Types of Communication Interface
There are two ways in which a microprocessor can connect with outside world or other memory systems.
1.Serial Communication Interface
2.Parallel Communication interface
Serial Communication Interface:
In serial communication interface, the interface gets a single byte of data from the microprocessor and sends it bit by bit to other system serially (or) the interface receives data bit by bit serially from the external systems and converts the data into a single byte and transfers it to the microprocessor.
Parallel Communication Interface:
This interface gets a byte of data from microprocessor and sends it bit by bit to the other systems in simultaneous (or) parallel fashion. The interface also receives data bit by bit simultaneously from the external system and converts the data into a single byte and transfers it to microprocessor.
Consider that we have a microprocessor interfaced to both I/O device and also a memory chip. Now how to select between the two devices according to the requirement?
For this purpose an address decoding circuit is used. An address decoding circuit aids in selecting the required I/O device or a memory chip.
INTERFACING OF 8255 PROGRAMMABLE PERIPHERAL INTERFACE WITH 8085 MICROPROCESSOR
1.The 8255 can be either memory mapped or I/O mapped in the system. In the schematic shown in above is I/O mapped in the system.
2.Using a 3-to-8 decoder generates the chip select signals for I/O mapped devices.
3.The address lines A4, A5 and A6 are decoded to generate eight chip select signals (IOCS-0 to IOCS-7) and in this, the chip select IOCS- 1 is used to select 8255.
4.The address line A7 and the control signal IO/M (low) are used as enable for the decoder.
5.The address line A0 of 8085 is connected to A0 of 8255 and A1 of 8085 is connected to A1 of 8255 to provide the internal addresses.
6.The data lines D0-D7 are connected to D0-D7 of the processor to achieve parallel data transfer.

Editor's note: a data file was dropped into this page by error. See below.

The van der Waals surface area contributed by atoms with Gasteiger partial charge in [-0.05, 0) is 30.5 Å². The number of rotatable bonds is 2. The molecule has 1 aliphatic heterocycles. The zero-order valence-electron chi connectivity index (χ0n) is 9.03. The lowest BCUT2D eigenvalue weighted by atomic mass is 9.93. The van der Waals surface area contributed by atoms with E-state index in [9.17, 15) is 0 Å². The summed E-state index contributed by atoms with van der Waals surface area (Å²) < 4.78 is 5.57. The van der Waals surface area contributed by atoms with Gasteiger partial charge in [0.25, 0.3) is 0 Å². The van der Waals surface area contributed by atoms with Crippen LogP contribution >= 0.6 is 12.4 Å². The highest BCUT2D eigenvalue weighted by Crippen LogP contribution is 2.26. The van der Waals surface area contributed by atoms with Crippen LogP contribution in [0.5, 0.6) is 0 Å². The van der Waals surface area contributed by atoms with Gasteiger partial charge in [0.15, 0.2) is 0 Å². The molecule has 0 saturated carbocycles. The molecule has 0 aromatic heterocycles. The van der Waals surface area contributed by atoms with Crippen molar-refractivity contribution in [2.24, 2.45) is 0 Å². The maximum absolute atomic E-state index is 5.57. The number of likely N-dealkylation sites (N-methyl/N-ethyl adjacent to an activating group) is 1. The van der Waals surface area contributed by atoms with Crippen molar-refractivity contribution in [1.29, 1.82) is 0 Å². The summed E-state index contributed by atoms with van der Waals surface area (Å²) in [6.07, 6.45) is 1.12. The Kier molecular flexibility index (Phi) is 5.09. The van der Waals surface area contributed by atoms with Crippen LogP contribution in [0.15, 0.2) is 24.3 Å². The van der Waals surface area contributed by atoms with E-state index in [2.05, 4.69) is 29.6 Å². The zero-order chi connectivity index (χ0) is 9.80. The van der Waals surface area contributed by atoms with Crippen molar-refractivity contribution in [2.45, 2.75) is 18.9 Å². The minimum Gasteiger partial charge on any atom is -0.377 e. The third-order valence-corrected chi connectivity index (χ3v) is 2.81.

INTERFACING OF 8279 KEYBOARD/DISPLAY CONTROLLER WITH 8085 MICROPROCESSOR
1.The circuit can be used in 8085 microprocessor system and consist of 16 numbers of hexa-keys and 6 numbers of 7-segment LEDs.
2.The 7-segment LEDs can be used to display six digit alphanumeric character.
3.The 8279 can be either memory mapped or I/O mapped in the system. In the circuit shown is the 8279 is I/O mapped.
4.The address line A0 of the system is used as A0 of 8279.
5.The clock signal for 8279 is obtained by dividing the output clock signal of 8085 by a clock divider circuit.
6.The chip select signal is obtained from the I/O address decoder of the 8085 system. The chip select signals for 7.I/O mapped devices are generated by using a 3-to-8 decoder.
8.The address lines A4, A5 and A6 are used as input to decoder.
9.The address line A7 and the control signal IO/M (low) are used as enable for decoder.
10.The chip select signal IOCS-3 is used to select 8279.
INTERFACING OF 8259 PROGRAMMABLE INTERRUPT CONTROLLER WITH 8085 MICROPROCESSOR
1.It requires two internal address and they are A =0 or A = 1.
2.It can be either memory mapped or I/O mapped in the system. The interfacing of 8259 to 8085 is shown in figure is I/O mapped in the system.
3.The low order data bus lines D0-D7 are connected to D0-D7 of 8259.
4.The address line A0 of the 8085 processor is connected to A0 of 8259 to provide the internal address.
5.The 8259 require one chip select signal. Using 3-to-8 decoder generates the chip select signal for 8259.
6.The address lines A4, A5 and A6 are used as input to decoder.
7.The control signal IO/M (low) is used as logic high enables for decoder and the address line A7 is used as logic low enable for decoder.
First the 8259 should be programmed by sending Initialization Command Word (ICW) and Operational Command Word (OCW). These command words will inform 8259 about the following,
Type of interrupt signal (Level triggered / Edge triggered).
Type of processor (8085/8086).
Call address and its interval (4 or 8)
Masking of interrupts.
Priority of interrupts.
Type of end of interrupts.
Once 8259 is programmed it is ready for accepting interrupt signal. When it receives an interrupt through any one of the interrupt lines IR0-IR7 it checks for its priority and also checks whether it is masked or not. If the previous interrupt is completed and if the current request has highest priority and unmasked, then it is serviced.
For servicing this interrupt the 8259 will send INT signal to INTR pin of 8085. In response it expects an acknowledge INTA (low) from the processor. When the processor accepts the interrupt, it sends three INTA (low) one by one. In response to first, second and third INTA (low) signals, the 8259 will supply CALL opcode, low byte of call address and high byte of call address respectively. Once the processor receives the call opcode and its address, it saves the content of program counter (PC) in stack and load the CALL address in PC and start executing the interrupt service routine stored in this call address.
1. It has limitations on the size of data.
2. Most Microprocessor does not support floating-point operations.
3. Over heating physically.
4. Not bit addressable.
I would lke to thank Gursharanjeet Singh Sir for helping me all the way in making of this term paper.He was always present for clearing of doubts which were confronted by me in making of the microprocessor's term paper.Your helping hand is thouroughly appreciated.